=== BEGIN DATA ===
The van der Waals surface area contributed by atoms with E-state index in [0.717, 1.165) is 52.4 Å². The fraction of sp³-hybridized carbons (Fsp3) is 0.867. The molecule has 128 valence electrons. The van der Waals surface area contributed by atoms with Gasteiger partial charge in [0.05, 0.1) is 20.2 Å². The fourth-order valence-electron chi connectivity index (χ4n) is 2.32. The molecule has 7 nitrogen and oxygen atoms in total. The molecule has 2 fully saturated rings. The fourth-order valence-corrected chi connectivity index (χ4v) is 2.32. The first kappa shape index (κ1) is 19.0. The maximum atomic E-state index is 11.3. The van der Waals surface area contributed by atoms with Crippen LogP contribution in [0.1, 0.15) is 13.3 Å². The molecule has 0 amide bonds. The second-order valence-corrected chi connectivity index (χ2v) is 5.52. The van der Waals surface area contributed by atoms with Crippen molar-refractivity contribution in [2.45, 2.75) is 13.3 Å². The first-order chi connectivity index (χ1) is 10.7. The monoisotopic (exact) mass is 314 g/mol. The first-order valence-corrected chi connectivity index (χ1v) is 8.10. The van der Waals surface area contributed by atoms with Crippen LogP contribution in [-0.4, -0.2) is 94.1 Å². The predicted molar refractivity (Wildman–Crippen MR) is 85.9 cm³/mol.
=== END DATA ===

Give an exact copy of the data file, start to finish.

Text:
The van der Waals surface area contributed by atoms with E-state index in [0.717, 1.165) is 52.4 Å². The fraction of sp³-hybridized carbons (Fsp3) is 0.867. The molecule has 128 valence electrons. The van der Waals surface area contributed by atoms with Gasteiger partial charge in [0.05, 0.1) is 20.2 Å². The fourth-order valence-electron chi connectivity index (χ4n) is 2.32. The molecule has 7 nitrogen and oxygen atoms in total. The molecule has 2 fully saturated rings. The fourth-order valence-corrected chi connectivity index (χ4v) is 2.32. The first kappa shape index (κ1) is 19.0. The maximum atomic E-state index is 11.3. The van der Waals surface area contributed by atoms with Crippen LogP contribution in [0.1, 0.15) is 13.3 Å². The molecule has 0 amide bonds. The second-order valence-corrected chi connectivity index (χ2v) is 5.52. The van der Waals surface area contributed by atoms with Crippen molar-refractivity contribution in [2.45, 2.75) is 13.3 Å². The first-order chi connectivity index (χ1) is 10.7. The monoisotopic (exact) mass is 314 g/mol. The first-order valence-corrected chi connectivity index (χ1v) is 8.10. The van der Waals surface area contributed by atoms with Crippen LogP contribution in [-0.4, -0.2) is 94.1 Å². The predicted molar refractivity (Wildman–Crippen MR) is 85.9 cm³/mol.